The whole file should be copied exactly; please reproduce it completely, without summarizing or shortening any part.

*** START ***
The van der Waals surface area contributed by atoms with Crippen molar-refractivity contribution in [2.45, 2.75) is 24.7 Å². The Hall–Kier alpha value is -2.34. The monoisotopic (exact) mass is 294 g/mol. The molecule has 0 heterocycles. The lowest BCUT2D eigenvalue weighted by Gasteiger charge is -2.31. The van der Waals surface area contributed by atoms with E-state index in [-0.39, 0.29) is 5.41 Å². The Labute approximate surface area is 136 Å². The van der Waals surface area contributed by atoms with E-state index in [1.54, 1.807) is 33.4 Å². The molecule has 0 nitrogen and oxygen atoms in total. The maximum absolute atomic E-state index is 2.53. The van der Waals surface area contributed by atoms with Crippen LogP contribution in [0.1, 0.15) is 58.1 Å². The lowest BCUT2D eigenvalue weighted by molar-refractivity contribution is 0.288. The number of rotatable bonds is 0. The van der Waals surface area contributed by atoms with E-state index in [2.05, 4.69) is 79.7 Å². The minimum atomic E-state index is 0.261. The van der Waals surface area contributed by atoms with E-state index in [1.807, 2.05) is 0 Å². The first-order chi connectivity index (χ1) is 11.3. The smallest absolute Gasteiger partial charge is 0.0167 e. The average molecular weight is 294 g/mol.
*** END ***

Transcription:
The van der Waals surface area contributed by atoms with Crippen molar-refractivity contribution in [2.45, 2.75) is 24.7 Å². The Hall–Kier alpha value is -2.34. The monoisotopic (exact) mass is 294 g/mol. The molecule has 0 heterocycles. The lowest BCUT2D eigenvalue weighted by Gasteiger charge is -2.31. The van der Waals surface area contributed by atoms with E-state index in [-0.39, 0.29) is 5.41 Å². The Labute approximate surface area is 136 Å². The van der Waals surface area contributed by atoms with E-state index in [1.54, 1.807) is 33.4 Å². The molecule has 0 nitrogen and oxygen atoms in total. The maximum absolute atomic E-state index is 2.53. The van der Waals surface area contributed by atoms with Crippen LogP contribution in [0.1, 0.15) is 58.1 Å². The lowest BCUT2D eigenvalue weighted by molar-refractivity contribution is 0.288. The number of rotatable bonds is 0. The van der Waals surface area contributed by atoms with E-state index in [2.05, 4.69) is 79.7 Å². The minimum atomic E-state index is 0.261. The van der Waals surface area contributed by atoms with E-state index in [1.807, 2.05) is 0 Å². The first-order chi connectivity index (χ1) is 11.3. The smallest absolute Gasteiger partial charge is 0.0167 e. The average molecular weight is 294 g/mol.